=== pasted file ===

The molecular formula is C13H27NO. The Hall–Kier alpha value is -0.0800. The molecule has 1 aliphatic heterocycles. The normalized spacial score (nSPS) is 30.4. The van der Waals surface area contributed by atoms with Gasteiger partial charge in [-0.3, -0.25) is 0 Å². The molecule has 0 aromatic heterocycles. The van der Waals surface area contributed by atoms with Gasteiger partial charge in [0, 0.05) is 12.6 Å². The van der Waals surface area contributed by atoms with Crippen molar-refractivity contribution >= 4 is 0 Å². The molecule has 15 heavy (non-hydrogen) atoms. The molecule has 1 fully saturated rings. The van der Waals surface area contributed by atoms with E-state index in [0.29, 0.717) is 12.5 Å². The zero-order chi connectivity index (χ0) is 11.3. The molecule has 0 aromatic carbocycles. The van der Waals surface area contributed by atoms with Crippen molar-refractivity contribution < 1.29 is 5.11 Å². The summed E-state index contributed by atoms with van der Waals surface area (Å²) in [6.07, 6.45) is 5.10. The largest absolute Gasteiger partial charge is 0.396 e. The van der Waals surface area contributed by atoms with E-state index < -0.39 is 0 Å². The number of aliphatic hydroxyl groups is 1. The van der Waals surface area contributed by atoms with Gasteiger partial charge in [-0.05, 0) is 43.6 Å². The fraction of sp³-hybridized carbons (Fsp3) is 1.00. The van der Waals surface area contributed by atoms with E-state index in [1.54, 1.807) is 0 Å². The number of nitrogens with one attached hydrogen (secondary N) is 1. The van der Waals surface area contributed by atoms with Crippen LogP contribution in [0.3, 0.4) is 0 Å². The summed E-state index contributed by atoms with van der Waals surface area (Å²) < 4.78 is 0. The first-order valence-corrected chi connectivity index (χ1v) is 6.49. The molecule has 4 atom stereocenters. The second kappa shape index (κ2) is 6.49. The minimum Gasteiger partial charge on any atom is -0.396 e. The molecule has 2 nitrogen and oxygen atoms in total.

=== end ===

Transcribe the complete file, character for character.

The molecular formula is C13H27NO. The Hall–Kier alpha value is -0.0800. The molecule has 1 aliphatic heterocycles. The normalized spacial score (nSPS) is 30.4. The van der Waals surface area contributed by atoms with Gasteiger partial charge in [-0.3, -0.25) is 0 Å². The molecule has 0 aromatic heterocycles. The van der Waals surface area contributed by atoms with Gasteiger partial charge in [0, 0.05) is 12.6 Å². The van der Waals surface area contributed by atoms with Crippen molar-refractivity contribution >= 4 is 0 Å². The molecule has 15 heavy (non-hydrogen) atoms. The molecule has 1 fully saturated rings. The van der Waals surface area contributed by atoms with E-state index in [0.29, 0.717) is 12.5 Å². The zero-order chi connectivity index (χ0) is 11.3. The molecule has 0 aromatic carbocycles. The van der Waals surface area contributed by atoms with Crippen molar-refractivity contribution < 1.29 is 5.11 Å². The summed E-state index contributed by atoms with van der Waals surface area (Å²) in [6.07, 6.45) is 5.10. The largest absolute Gasteiger partial charge is 0.396 e. The van der Waals surface area contributed by atoms with E-state index < -0.39 is 0 Å². The number of aliphatic hydroxyl groups is 1. The van der Waals surface area contributed by atoms with Gasteiger partial charge in [-0.05, 0) is 43.6 Å². The fraction of sp³-hybridized carbons (Fsp3) is 1.00. The van der Waals surface area contributed by atoms with E-state index in [1.54, 1.807) is 0 Å². The number of nitrogens with one attached hydrogen (secondary N) is 1. The van der Waals surface area contributed by atoms with Crippen LogP contribution in [0.3, 0.4) is 0 Å². The summed E-state index contributed by atoms with van der Waals surface area (Å²) < 4.78 is 0. The first-order valence-corrected chi connectivity index (χ1v) is 6.49. The molecule has 4 atom stereocenters. The second kappa shape index (κ2) is 6.49. The minimum Gasteiger partial charge on any atom is -0.396 e. The molecule has 2 nitrogen and oxygen atoms in total.